In a new interview with FACT, producer Tony Donson says, “I feel that maybe I’m the only producer within the contemporary music platform that’s using that sound chip.” He’s speaking of the Yamaha YM2612, the chip found in the Sega Genesis (or Mega Drive) from back in the early ’90s, and so when it is used, it’s typically to create fan versions of songs with the Genesis sound or to remix classic Sega songs. Donson’s claim is heavily disputed within the larger chiptune community, who point to thousands of other artists making similar use of the chip, many preceding him. For his part, Donson uses the sound chip to create house music that beams with the lo-fi tropical sounds of Sonic The Hedgehog (1991), as can be heard in his debut EP “Secret Island,” and he does it all under the telling moniker DJ Sonikku.
Speaking to FACT, Donson says that his introduction to music was through Streets of Rage‘s (1991) sound test menu on the Genesis, where he was able to listen to each stage’s soundtrack. This, he says, is where he learned what house and techno were before even knowing the words for their respective genre. The sound of the Genesis would stay with Donson for years as his family couldn’t afford a PlayStation One, meaning that he was playing the 16-bit console up to around 2000, so he tells FACT. He is hardwired into its iconic music. Be it no surprise, then, that one of Donlan’s biggest loves is Sonic The Hedgehog, which he still plays a lot today for its breezy, retro charm. “Obviously the music to the Sonic games is something that’s guaranteed to be good,” he told FACT.
Donson turned this love into his 3-track EP “Secret Island” which he says to FACT is modeled after an imagined island in the Sonic universe. Donson reasons that his fascination with the Sonic games is their nostalgic tones that are delivered with a notably pleasant air of innocence. The floating islands across the games are core to this aesthetic, being places untouched by humans, a paradise for the animals that live there. “The music reflects what it would feel like to discover that island for yourself,” Donson says about his EP to FACT. And key to achieving this feeling is tapping into the sounds of the Genesis’ sound chip.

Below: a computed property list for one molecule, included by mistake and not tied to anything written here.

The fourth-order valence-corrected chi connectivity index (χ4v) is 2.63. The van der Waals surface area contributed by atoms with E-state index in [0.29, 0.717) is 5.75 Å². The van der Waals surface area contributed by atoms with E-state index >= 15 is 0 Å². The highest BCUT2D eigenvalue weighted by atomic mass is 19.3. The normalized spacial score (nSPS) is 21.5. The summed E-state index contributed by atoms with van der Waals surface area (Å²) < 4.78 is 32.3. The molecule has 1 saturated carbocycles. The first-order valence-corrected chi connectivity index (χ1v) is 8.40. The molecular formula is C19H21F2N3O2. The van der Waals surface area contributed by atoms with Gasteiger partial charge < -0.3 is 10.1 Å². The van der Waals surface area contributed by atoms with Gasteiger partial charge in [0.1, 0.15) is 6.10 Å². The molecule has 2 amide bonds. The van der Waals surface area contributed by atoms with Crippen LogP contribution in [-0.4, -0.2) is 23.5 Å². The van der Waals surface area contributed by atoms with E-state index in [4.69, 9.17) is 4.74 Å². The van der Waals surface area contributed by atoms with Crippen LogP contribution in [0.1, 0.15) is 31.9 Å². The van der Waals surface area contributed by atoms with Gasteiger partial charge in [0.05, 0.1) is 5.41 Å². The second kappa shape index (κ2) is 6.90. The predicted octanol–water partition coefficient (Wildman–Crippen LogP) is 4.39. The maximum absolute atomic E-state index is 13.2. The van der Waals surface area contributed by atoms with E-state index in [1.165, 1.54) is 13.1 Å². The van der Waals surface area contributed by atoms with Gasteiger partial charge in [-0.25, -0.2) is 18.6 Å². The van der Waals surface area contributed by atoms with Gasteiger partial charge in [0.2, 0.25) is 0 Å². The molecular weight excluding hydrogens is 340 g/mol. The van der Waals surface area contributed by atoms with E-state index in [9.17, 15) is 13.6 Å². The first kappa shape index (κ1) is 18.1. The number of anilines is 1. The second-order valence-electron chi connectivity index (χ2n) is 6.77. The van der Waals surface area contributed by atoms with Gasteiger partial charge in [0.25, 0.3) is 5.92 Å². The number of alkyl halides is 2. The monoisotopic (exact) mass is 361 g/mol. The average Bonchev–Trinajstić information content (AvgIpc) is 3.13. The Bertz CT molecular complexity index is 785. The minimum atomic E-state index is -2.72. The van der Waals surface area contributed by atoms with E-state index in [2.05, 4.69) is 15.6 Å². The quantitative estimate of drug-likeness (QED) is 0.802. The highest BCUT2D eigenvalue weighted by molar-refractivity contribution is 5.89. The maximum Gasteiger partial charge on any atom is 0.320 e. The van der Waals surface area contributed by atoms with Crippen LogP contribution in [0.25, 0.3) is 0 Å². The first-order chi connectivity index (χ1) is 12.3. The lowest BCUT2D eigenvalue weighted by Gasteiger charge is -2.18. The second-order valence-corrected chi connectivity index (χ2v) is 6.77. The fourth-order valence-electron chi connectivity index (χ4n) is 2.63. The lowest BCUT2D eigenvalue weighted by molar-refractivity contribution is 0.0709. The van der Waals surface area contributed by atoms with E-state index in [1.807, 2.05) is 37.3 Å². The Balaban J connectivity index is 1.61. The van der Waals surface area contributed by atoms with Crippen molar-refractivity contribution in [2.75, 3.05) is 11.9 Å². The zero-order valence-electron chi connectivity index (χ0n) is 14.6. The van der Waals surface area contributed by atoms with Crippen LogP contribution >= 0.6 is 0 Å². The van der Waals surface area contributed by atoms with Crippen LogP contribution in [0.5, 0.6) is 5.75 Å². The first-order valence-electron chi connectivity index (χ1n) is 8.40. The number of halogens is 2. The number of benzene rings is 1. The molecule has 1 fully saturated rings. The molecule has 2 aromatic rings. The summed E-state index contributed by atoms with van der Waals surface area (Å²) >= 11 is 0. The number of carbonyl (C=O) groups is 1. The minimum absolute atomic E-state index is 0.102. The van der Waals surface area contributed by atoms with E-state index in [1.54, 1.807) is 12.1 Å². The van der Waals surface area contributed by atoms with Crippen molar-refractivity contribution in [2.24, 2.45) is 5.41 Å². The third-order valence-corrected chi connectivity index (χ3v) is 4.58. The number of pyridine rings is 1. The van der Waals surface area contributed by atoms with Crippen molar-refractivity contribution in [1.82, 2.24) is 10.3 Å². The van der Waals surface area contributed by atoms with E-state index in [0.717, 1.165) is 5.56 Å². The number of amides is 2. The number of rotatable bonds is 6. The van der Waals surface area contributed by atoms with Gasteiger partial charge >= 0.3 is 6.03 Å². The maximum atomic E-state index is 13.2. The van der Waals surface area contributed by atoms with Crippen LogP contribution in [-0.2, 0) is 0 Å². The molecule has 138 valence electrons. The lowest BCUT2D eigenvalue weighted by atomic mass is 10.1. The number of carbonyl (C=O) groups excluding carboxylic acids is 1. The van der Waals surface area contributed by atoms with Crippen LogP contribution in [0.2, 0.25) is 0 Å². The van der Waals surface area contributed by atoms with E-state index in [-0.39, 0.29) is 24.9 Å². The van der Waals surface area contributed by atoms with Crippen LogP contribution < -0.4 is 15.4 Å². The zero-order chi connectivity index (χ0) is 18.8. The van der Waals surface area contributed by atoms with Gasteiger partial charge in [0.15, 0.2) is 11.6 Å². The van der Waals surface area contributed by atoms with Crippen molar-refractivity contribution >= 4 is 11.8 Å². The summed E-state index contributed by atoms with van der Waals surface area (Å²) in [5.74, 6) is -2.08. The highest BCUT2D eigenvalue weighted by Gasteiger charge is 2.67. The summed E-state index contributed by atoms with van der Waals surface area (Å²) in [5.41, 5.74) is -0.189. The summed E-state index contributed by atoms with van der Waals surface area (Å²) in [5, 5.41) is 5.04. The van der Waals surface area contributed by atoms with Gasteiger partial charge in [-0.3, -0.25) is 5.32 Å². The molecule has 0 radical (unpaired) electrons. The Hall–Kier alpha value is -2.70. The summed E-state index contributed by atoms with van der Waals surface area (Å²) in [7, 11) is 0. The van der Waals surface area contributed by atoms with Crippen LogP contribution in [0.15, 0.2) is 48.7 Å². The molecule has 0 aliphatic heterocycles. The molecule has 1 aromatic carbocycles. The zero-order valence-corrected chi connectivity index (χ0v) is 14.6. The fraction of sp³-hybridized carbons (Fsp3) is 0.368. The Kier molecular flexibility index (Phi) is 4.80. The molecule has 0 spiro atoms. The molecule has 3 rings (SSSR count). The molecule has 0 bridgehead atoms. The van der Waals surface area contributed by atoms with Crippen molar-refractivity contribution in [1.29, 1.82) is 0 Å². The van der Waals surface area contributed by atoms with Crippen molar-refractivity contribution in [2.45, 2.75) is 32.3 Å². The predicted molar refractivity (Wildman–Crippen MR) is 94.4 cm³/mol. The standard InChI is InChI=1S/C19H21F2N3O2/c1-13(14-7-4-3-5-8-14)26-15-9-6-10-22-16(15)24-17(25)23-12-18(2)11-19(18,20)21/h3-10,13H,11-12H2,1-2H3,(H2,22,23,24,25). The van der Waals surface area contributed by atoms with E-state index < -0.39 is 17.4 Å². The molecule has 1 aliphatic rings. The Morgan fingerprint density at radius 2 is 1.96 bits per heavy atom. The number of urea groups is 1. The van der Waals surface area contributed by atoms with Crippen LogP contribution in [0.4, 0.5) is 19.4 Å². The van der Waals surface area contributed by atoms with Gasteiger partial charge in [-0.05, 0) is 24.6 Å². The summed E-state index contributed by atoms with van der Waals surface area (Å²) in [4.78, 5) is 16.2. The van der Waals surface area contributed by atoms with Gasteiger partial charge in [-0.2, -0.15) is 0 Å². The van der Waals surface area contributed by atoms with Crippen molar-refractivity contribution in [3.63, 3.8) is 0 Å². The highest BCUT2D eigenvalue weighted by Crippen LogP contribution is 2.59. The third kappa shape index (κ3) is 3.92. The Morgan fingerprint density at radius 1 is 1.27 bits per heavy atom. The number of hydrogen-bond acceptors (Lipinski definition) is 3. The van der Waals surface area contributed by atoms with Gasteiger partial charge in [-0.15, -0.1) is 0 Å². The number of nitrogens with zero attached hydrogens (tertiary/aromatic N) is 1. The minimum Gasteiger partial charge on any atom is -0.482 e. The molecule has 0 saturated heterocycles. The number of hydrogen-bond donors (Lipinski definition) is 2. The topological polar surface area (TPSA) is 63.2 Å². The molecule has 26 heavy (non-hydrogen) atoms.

Those years of listening to the Yamaha YM2612 at work has given Donson a deep intuition for how to get the most out of it when creating his own tunes. “I really like how gritty it can sound and metallic,” he told FACT. “You can also make really nice smooth, jingly sounds with it which is amazing.” He also claims that the chip has a “really amazing drum pack.” His understanding of the chip goes much further as he demonstrates when describing to FACT how he drags a sound into the sound frame so that it decodes—from this, he gets an individual instrument that he can manually tweak as he wishes, rather than settling with using pre-existing samples. “If I like the bassline on Green Hill Zone, I can put that in there and it gets the instrument for me and I can use that to make my own pattern out of it,” Donson said to FACT.
He’s one of a generation of musicians who have been raised on videogames to the point that it only feels natural to incorporate their hardware directly into their creative process. As FACT points out, one of his contemporaries is Yamaneko, who focuses on using PSOne sounds and the console’s Final Fantasy games as a focal point, and who Donson feels a connection with. Next up, Donson has two more EPs on the way: one is an extension of “Secret Island” while the other is darker, coming from a dystopian version of the island.
CLARIFICATION: This article has been updated to more clearly attribute the quotes to FACT Magazine, and to address their controversial nature within the larger chiptune community.